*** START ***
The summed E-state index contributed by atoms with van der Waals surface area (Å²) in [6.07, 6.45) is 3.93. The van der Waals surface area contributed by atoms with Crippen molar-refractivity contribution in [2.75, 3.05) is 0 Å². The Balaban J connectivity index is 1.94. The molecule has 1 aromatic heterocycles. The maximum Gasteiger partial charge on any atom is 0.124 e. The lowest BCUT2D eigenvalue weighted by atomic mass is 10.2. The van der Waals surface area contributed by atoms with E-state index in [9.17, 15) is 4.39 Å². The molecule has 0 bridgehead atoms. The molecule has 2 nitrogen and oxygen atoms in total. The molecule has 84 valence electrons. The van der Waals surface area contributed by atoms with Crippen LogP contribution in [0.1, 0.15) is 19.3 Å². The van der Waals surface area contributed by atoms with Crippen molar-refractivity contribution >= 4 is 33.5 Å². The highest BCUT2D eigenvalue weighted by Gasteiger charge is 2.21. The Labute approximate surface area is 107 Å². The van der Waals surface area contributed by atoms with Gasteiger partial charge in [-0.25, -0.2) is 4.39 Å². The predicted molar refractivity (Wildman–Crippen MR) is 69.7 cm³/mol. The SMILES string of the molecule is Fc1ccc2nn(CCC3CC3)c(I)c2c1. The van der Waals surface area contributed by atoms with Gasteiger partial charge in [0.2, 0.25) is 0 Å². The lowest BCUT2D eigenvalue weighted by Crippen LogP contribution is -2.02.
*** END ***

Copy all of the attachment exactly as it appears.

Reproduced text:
The summed E-state index contributed by atoms with van der Waals surface area (Å²) in [6.07, 6.45) is 3.93. The van der Waals surface area contributed by atoms with Crippen molar-refractivity contribution in [2.75, 3.05) is 0 Å². The Balaban J connectivity index is 1.94. The molecule has 1 aromatic heterocycles. The maximum Gasteiger partial charge on any atom is 0.124 e. The lowest BCUT2D eigenvalue weighted by atomic mass is 10.2. The van der Waals surface area contributed by atoms with E-state index in [9.17, 15) is 4.39 Å². The molecule has 0 bridgehead atoms. The molecule has 2 nitrogen and oxygen atoms in total. The molecule has 84 valence electrons. The van der Waals surface area contributed by atoms with Crippen LogP contribution in [0.1, 0.15) is 19.3 Å². The van der Waals surface area contributed by atoms with Crippen molar-refractivity contribution >= 4 is 33.5 Å². The highest BCUT2D eigenvalue weighted by Gasteiger charge is 2.21. The Labute approximate surface area is 107 Å². The van der Waals surface area contributed by atoms with Gasteiger partial charge in [-0.25, -0.2) is 4.39 Å². The predicted molar refractivity (Wildman–Crippen MR) is 69.7 cm³/mol. The SMILES string of the molecule is Fc1ccc2nn(CCC3CC3)c(I)c2c1. The van der Waals surface area contributed by atoms with Gasteiger partial charge in [0.2, 0.25) is 0 Å². The lowest BCUT2D eigenvalue weighted by Crippen LogP contribution is -2.02.